Free Gaza group boat carrying 27 passengers including Nobel Peace Prize winner to remain in Strip for four days in protest of blockade
By Associated Press and Yael Levy
To view original article, published by Ynet on the 29th of October, click here
A boat loaded with international protesters has arrived in the Gaza Strip to bring attention to Israel’s blockade of the Hamas-controlled territory.
The 27 passengers, coming together from 13 different countries include Irish Nobel Peace Prize winner Mairead McGuire, Palestinian politician Mustafa Barghouti, and Israeli leftist Gideon Spiro. Israeli MK Jamal Zahalka (Balad) who was reportedly supposed to join the voyage, was not present on the boat.
They are scheduled to remain in Gaza for four days.
The boat chartered by the US-based Free Gaza group sailed from the nearby island of Cyprus on Tuesday and arrived in Gaza in pouring rain early Wednesday. Israel said it would block the boat, but navy ships did not interfere.
Angela Godfrey Goldstein of the Free Gaza group told Ynet, “We are very pleased, and I believe people in Gaza are pleased as well and hope that Gaza’s sea border remains open from now on.”
Godfrey Goldstein said the passengers on the boat were surprised to find no resistance by the Israeli Navy and were able to anchor without any problems.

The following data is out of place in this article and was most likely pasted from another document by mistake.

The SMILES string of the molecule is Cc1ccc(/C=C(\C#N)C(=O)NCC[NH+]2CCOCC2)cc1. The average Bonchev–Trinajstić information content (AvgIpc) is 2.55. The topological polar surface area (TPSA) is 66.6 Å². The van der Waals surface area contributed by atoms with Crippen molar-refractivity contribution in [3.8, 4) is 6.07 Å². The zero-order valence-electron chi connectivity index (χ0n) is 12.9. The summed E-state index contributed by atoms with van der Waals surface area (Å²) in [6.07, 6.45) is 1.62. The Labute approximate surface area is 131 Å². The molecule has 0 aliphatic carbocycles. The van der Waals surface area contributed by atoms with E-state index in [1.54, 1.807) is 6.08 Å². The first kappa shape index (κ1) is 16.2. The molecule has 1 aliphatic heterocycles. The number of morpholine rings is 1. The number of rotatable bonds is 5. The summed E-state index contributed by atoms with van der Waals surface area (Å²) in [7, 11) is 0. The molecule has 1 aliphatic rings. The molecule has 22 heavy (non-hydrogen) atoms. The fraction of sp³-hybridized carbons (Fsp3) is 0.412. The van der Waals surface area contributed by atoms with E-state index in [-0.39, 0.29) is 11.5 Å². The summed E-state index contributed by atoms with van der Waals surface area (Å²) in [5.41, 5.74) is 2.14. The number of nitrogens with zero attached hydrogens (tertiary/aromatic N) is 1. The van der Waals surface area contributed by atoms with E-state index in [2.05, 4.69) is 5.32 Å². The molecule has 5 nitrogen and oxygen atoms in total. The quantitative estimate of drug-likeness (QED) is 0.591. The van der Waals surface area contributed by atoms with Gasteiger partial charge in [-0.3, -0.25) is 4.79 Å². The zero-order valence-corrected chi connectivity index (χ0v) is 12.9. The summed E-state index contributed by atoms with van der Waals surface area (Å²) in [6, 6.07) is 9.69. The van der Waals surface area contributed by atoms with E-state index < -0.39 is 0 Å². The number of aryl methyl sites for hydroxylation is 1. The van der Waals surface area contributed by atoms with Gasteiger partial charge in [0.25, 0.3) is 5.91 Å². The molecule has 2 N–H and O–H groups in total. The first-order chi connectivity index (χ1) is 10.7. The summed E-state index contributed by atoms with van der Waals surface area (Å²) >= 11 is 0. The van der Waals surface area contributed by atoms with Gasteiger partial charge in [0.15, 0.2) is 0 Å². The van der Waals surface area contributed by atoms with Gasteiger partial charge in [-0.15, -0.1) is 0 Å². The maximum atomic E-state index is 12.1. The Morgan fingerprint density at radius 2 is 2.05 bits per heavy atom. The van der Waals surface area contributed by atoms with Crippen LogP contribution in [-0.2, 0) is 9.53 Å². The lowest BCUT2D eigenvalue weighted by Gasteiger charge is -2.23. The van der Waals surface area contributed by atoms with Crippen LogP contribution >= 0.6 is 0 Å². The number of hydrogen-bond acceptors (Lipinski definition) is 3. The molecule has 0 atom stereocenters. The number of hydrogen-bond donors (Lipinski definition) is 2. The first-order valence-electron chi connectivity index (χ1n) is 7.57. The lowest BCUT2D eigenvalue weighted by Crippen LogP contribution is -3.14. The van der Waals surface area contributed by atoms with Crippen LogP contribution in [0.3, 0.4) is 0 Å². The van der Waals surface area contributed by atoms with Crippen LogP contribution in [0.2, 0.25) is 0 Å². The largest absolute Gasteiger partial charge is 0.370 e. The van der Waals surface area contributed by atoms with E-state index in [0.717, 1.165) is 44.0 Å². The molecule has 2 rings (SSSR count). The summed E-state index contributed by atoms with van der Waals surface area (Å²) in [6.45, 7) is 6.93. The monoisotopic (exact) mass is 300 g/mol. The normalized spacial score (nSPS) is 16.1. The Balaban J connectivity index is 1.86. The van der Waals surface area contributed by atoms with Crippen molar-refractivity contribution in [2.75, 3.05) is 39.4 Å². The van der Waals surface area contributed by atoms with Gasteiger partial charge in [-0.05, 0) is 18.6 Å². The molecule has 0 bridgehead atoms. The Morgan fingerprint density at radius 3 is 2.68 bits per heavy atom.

“I think the navy understands very well that they are not operating in Israel’s territorial water, and therefore cannot get involved,” Godfrey Goldstein said.
According to Godfrey Goldstein, during Free Gaza’s last voyage in August, the group received many requests from Palestinians who asked to get on their boats to get out of the Strip.
“The time has come to really open Gaza’s sea border,” she said, “We, as people of peace, are working towards this goal.”
Israel imposed a blockade of Gaza after the Islamic group Hamas violently seized control of the territory in June 2006. Israel tightened the sanctions because of rocket fire at Israeli towns.
The sides are currently observing a truce and the flow of goods into Gaza has slightly increased.